The Tennessee Walking Horse industry is applauding a bill filed late Wednesday that supporters say will eliminate abuses while preserving the sport.
U.S. Rep. Marsha Blackburn, R-Tenn., is calling for scientific tests to detect soring instead of manual checks. Her bill, which has nine cosponsors, also keeps the tall shoes and ankle chains that mark the breed's performance divisions.
It's in response to a bill filed last year by U.S. Rep. Ed Whitfield, R-Ky., supported by the Humane Society of the United States, that would eliminate that equipment, which they say can be part of the soring process. Soring is purposefully injuring the breed's legs or feet to induce its longer, higher gait.
Blackburn's bill "doesn't call for the elimination of 85 percent of the breed based on equipment," Tennessee Walking Horse National Celebration CEO Mike Inman said Thursday. "One bill eliminates soring. The other eliminates the horse."
The annual Celebration in Shelbyville, Tenn., is the sport's largest event and showcases the performance division. Blackburn attended a $100-a-head reception held in her honor there last year. The Tennessee Walking Horse Breeders' and Exhibitors' Association, the breed's registry, also supports the bill.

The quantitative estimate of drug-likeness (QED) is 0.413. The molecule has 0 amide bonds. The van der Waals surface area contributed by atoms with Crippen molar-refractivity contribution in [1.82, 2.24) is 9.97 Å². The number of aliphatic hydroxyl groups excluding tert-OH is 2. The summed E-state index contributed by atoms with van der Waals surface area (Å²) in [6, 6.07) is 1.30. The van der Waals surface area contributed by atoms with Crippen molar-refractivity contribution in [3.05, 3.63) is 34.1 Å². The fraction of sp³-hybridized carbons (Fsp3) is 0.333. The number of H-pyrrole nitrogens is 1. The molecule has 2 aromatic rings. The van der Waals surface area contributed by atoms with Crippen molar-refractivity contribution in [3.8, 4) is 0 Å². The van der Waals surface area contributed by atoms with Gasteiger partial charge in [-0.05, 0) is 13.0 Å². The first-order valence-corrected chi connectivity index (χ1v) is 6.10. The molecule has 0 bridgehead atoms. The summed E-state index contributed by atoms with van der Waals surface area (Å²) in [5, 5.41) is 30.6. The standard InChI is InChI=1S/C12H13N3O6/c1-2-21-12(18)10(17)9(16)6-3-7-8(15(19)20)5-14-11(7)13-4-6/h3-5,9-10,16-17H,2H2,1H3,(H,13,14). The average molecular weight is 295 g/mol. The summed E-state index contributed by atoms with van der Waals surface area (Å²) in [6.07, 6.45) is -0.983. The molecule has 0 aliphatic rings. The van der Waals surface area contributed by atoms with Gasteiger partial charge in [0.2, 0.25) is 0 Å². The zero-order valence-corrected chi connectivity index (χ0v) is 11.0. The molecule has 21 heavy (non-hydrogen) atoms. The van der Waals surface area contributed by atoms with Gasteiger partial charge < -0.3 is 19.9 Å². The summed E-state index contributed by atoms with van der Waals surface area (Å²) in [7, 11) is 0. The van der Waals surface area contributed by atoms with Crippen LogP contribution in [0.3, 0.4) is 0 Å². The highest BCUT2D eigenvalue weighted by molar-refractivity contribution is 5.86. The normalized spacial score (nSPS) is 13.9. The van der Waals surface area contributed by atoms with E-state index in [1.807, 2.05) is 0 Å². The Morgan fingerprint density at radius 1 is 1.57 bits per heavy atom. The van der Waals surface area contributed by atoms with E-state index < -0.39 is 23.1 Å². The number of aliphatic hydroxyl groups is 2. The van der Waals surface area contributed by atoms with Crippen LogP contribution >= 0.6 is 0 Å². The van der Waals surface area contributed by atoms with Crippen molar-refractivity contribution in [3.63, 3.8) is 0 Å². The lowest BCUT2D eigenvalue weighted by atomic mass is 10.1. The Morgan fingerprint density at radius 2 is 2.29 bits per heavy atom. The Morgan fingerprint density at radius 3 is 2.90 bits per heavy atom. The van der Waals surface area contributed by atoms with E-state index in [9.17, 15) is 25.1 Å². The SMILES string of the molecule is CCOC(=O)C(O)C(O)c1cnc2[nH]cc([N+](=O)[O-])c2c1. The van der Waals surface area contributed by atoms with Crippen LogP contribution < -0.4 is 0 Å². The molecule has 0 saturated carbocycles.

The industry has faced national attention over allegations of abuse in the past two years, which included the federal and state conviction of a former hall-of-fame trainer.
Keith Dane, the Humane Society's vice president of equine protection, said the gait induced by the tall shoes and chains is "unnatural and man-made."
Dane said Blackburn's legislation has other flaws. It calls for a single organization to inspect horses at shows, but appointments to the group would fall to the agriculture commissioners in Tennessee and Kentucky with input from the horse industry, he said.
If those three entities could have made significant changes in the industry, he said, they would have done so by now.
"Basically, it codifies putting the fox in charge of the henhouse," Dane said of Blackburn's bill.
Duane W. Gang contributed to this report.